Most of the people we serve tell us they don’t mind paying their “fair share” of taxes, but then they follow up by saying, “but I’d prefer not to pay more than my fair share.” I think the term “fair” is kind of funny. I’ve learned that taxes always seem fair as long as I’m not the one having to pay them. I remember my Dad used to tell me, “Life is not fair, but it favors the prepared mind.” I also recently read that “ignorance may be bliss, but it’s expensive” and not planning or ignoring your future tax liability could create a future tax time bomb.

When I talk about retirement accounts, I am generally referring to accounts such as IRAs, 401(k)s, TSPs, and 403(b)s. These are accounts which you have contributed pre-tax dollars and those dollars are growing tax deferred, but when you begin taking money out of these accounts they will be 100% taxable as ordinary income and taxed at your effective income tax rate.

According to the the top marginal income tax rate in 1950 was 91%, by 1980 the top marginal income tax rate was 70%, and today the top marginal income tax rate is 39.6%.

According to the our national debt is currently 16.9 trillion dollars and growing by about 1 trillion dollars per year.

In a recent report from the social security board of trustee’s they reported, “The combined assets of the Old-Age and Survivors Insurance, and Disability Insurance (OASDI) Trust Funds are projected to become depleted in 2033, unchanged from last year, with 77 percent of benefits still payable at that time.”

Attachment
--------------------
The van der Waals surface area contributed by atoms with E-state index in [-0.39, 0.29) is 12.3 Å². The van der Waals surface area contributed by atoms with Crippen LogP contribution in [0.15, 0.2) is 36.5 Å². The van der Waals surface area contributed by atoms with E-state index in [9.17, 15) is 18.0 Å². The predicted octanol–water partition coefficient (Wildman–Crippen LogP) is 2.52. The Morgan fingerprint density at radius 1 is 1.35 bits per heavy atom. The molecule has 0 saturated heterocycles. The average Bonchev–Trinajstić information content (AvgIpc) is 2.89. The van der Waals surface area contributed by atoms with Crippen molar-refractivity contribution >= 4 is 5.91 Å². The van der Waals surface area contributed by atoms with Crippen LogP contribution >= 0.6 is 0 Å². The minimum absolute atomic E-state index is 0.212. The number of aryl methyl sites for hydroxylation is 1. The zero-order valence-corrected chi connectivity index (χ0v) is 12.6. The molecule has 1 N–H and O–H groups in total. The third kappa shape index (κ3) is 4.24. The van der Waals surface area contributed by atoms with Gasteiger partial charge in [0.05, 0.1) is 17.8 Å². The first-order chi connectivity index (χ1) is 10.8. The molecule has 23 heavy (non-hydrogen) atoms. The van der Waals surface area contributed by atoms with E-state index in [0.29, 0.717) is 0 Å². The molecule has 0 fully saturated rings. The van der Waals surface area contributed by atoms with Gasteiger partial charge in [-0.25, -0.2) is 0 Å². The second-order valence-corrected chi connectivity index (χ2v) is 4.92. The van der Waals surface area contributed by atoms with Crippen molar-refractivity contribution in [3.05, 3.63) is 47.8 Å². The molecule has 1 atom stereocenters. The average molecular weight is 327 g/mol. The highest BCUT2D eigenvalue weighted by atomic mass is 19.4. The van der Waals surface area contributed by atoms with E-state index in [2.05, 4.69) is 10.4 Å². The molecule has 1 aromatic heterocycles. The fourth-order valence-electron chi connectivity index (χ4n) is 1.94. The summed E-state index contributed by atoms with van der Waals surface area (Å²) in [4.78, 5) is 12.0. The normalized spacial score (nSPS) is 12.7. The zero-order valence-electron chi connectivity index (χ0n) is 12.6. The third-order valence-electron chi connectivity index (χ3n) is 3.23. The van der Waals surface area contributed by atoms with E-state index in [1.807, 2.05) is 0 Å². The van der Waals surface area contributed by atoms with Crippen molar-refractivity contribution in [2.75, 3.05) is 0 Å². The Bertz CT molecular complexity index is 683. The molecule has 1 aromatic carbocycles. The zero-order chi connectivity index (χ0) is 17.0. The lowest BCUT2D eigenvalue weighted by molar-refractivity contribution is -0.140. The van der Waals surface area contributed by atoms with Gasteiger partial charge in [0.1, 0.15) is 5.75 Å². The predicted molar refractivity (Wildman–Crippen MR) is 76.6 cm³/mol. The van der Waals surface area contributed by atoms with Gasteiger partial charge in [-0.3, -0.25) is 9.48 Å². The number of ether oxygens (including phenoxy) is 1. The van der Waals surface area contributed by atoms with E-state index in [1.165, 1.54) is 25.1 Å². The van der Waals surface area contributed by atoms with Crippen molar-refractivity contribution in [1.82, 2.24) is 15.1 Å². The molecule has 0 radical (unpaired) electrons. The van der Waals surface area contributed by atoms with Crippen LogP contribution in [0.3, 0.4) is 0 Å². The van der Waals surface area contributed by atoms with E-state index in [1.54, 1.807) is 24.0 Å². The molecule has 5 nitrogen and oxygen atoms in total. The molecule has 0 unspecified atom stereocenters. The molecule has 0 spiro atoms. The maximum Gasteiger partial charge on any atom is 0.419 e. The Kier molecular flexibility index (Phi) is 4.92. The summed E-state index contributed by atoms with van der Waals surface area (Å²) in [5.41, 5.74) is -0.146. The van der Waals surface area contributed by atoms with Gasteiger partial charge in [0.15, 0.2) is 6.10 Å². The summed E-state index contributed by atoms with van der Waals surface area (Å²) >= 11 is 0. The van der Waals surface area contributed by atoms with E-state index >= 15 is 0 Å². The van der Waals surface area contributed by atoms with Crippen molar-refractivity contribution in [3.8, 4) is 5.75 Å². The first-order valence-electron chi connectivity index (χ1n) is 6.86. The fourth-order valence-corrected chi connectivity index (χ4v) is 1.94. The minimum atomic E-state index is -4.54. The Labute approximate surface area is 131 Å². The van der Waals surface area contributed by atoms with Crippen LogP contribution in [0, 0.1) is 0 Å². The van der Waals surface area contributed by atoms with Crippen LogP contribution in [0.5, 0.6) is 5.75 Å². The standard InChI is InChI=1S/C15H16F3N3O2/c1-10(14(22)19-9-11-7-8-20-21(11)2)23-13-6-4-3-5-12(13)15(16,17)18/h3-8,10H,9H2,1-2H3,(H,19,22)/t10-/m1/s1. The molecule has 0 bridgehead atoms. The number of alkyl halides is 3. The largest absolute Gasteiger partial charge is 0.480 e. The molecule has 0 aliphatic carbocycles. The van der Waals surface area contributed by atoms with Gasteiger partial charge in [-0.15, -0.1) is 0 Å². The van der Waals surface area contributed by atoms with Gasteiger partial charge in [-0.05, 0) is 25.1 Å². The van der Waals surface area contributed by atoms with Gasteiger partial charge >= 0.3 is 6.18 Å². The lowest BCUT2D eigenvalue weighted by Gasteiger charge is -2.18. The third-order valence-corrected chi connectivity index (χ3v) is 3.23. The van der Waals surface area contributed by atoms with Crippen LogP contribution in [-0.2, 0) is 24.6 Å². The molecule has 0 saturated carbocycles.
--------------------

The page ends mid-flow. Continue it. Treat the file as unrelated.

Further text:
Is this economic world we live in sustainable? Can we continue to run deficits, increase our nations debt and provide medicare and health care for all AND make good on our promise of social security income to retiree’s with 10,000 baby boomers retiring every day and yet at the same time maintain all time low marginal income tax rates? 

If I had to make an educated guess about the future, then I’d say our current economic situation just doesn’t seem sustainable. I’m not a betting man, but if I were I’d bet that taxes in the future are likely to increase for some people, and that benefits for some people will likely decrease.  

When the “fair standard” is applied, the “some people” will likely be hard working Americans who have been responsible with their finances, those who have managed to save and live within their means and who have accumulated wealth and are deemed to have accumulated more than their “fair share”.   

Let’s consider a hypothetical scenario. Mr. & Mrs. Jones are currently both 60 years old and getting ready to retire. In retirement they will both have guaranteed income from Social Security, and Mr. Jones will have a pension. They’ve always been frugal, and as they review their budget, they realize they’re going to be able to live comfortably off of their guaranteed income sources in retirement. 

Mr. Jones has always been a saver and has managed to save about $500,000 in his 401(k). When I asked Mr. Jones what the purpose is for that $500,000, he said it is to make sure Mrs. Jones can supplement her income after he dies and continue to maintain her standard of living.

He realizes when he turns 70 1/2 he must begin taking required minimum distributions or face a 50% penalty from the IRS. If it were not for the required minimum distribution, then Mr. & Mrs. Jones would have no plans to take money out of this account.